William Shatner was a struggling Canadian actor when he joined the prestigious Stratford Festival in 1954, at age 23. He remained at Stratford for three seasons, at one point serving as understudy to fellow Canadian icon Christopher Plummer, for whom he subbed in "Henry V" when Plummer took ill in 1956. During his time at Stratford, Shatner appeared in "Measure for Measure", "The Taming of the Shrew","Julius Caesar"'"The Merchant of Venice" "The Merry Wives of Windsor" and "Oedipus Rex".
'Howdy Doody' Time
After leaving Stratford in 1953, the following year saw Shatner cast as Ranger Bob in a Canadian version of U.S. kids' show hit "The Howdy Doody Show". Coincidentally enough, Shatner was hired to replace the show's previous star, who played Timber Tom: his future "Star Trek" co-star and fellow Canadian James Doohan.
'The Twilight Zone'
CBS Television Distribution
In the late '50s and early '60s, Shatner became a ubiquitous presence on television during its Golden Age. Along with performances in the numerous live television dramas of the day, including "Kraft Theater" and "Playhouse 90". His most memorable role during this period, though, is easily his 1963 episode of "The Twilight Zone", starring as an airline passenger who can't get anyone else to believe that he sees a creepy monster on the wing of the airplane.
Following a high-profile role in the 1958 film adaptation of "The Brothers Karamazov", headlined by Yul Brynner, Shatner finally landed the lead role in a feature film, and boy was it a weird one. A horror film called "Incubus", the flick is best known for the fact that all of the dialogue was in Esperanto, the invented "universal language" that enjoyed a brief burst of popularity in the mid-'60s.
SNAP TVStills Archive/Entertainment Pictures. (©) Copyright 1968 by SNAP TVStills Archive
In 1966, "Star Trek" cast Shatner in the role that remains his most iconic, and which continues to follow him more than a half-century later. As Captain James Tiberius Kirk of the starship Enterprise, he led a crew of interstellar adventurers on a five-year mission to to explore strange new worlds, to seek out new life and new civilizations, to boldly go where no man had gone before. Sadly, the five-year mission concluded in three years when NBC decided to cancel the show due to weak ratings.
'The Transformed Man'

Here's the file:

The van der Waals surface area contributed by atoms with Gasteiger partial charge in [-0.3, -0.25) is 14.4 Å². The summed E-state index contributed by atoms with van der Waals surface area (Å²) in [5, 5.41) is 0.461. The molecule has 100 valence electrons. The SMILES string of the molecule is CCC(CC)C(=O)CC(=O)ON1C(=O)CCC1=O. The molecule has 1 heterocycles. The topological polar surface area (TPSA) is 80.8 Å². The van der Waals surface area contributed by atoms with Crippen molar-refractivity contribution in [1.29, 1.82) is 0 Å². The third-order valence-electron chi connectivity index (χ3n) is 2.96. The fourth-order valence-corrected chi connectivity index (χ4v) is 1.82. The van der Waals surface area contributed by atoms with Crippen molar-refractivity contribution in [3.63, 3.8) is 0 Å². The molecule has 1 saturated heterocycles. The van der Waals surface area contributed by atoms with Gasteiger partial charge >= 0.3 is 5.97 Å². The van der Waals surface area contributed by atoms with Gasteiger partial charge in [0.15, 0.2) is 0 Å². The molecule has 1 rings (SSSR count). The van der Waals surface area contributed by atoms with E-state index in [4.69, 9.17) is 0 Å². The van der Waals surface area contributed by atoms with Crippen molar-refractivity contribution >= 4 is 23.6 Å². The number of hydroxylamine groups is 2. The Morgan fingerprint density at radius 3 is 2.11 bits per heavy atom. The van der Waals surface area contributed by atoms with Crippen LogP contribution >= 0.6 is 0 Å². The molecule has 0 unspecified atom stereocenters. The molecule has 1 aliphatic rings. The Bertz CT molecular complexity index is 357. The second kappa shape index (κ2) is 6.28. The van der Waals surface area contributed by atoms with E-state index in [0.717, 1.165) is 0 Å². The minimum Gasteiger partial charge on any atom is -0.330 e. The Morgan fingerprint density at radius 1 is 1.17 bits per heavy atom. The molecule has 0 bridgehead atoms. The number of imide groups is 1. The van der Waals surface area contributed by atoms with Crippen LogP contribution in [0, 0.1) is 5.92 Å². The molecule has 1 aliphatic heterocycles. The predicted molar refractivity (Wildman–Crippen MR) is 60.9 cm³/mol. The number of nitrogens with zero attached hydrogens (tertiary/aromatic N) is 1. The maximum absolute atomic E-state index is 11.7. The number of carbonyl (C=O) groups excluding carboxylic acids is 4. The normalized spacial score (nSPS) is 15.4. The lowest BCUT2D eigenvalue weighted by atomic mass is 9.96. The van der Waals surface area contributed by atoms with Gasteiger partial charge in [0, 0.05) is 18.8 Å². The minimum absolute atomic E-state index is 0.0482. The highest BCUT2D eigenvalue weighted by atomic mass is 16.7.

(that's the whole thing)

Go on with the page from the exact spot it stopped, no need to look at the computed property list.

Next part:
The years following "Star Trek" were lean ones for Shatner, but one of his passion projects was his debut album, released in 1968, which melded pop music with famous poetry from Shakespeare and others. With Shatner's now-iconic talk-singing delivery and dramatic... pauses, to say "The Transformed Man" was not a hit is putting it mildly. Q magazine ranks it among its list of the 50 worst albums ever made. Shatner the singer, however, would make a big comeback several decades later...
'Star Trek: The Animated Series'
"Star Trek" may have been cancelled, but it never really went away, kept alive by the magic of reruns — which, sadly, in those days did not translate into additional money for the cast, who found they had been typecast because of their roles on the show. As a result, NBC revived "Star Trek" in 1973 as a Saturday morning cartoon, and was easily able to get most of the original cast back to reprise their roles. The animated "Trek" ran for two seasons before it, like it predecessor, was cancelled.
'Kingdom of the Spiders'
The mid-'70s was a busy period for Shatner, albeit not an auspicious one. In addition to numerous TV guest-star roles (in such series as "The Six Million Dollar Man", "Kung Fu" and "Police Woman"), Shatner appeared in such shlocky movies as 1977's "Kingdom of the Spiders", in which he battled an army of rampaging arachnids.
In 1978, Shatner hosted the Science Fiction Film Awards, where he performed an utterly unhinged talk-sing rendition of Elton John's "Rocket Man", in which he plays three different versions of himself in a performance so iconic it was later spoofed by a cigarette-smoking Stewie on "Family Guy". Singing Shatner struck again, and while it didn't land him an album deal (at least not at the time) his three-Shatner performance remains one of the strangest, loopiest things ever seen, thanks to his odd phrasing and dramatic pauses. Rock-it... man.
'Star Trek: The Motion Picture'
During the 1970s, the popularity of "Star Trek" kept on growing, with reruns introducing new generations to the adventures of Kirk, Spock and the Enterprise crew. In 1979, the blockbuster success of "Star Wars" convinced Paramount to take a chance on reviving the show as a feature film. Although it was critically panned for a story that many thought was too cerebral, "Star Trek: The Motion Picture" made enough money that the studio greenlit a sequel.
'Star Trek II: The Wrath of Khan'
Most fans consider "Star Trek II" to be when the franchise really regained its mojo, with a rip-roaring tale of Kirk and the crew facing a revenge-driven figure from their past in Ricardo Montalban's Khan (who appeared in the original series). Shatner continued to reprise Capt. Kirk in several more movies until the OG "Trek" films concluded with "Star Trek VI: The Undiscovered Country" (which Shatner also directed) in 1991.
Columbia Pictures Television
Thanks to the big-screen resurrection of "Star Trek", Shatner was back in demand, and in 1982 he took on the TV role of veteran police sergeant T.J. Hooker. The series ran for three seasons until NBC cancelled the show; but that wasn't the end, as CBS then picked it up and ran it for one more season.
'Saturday Night Live'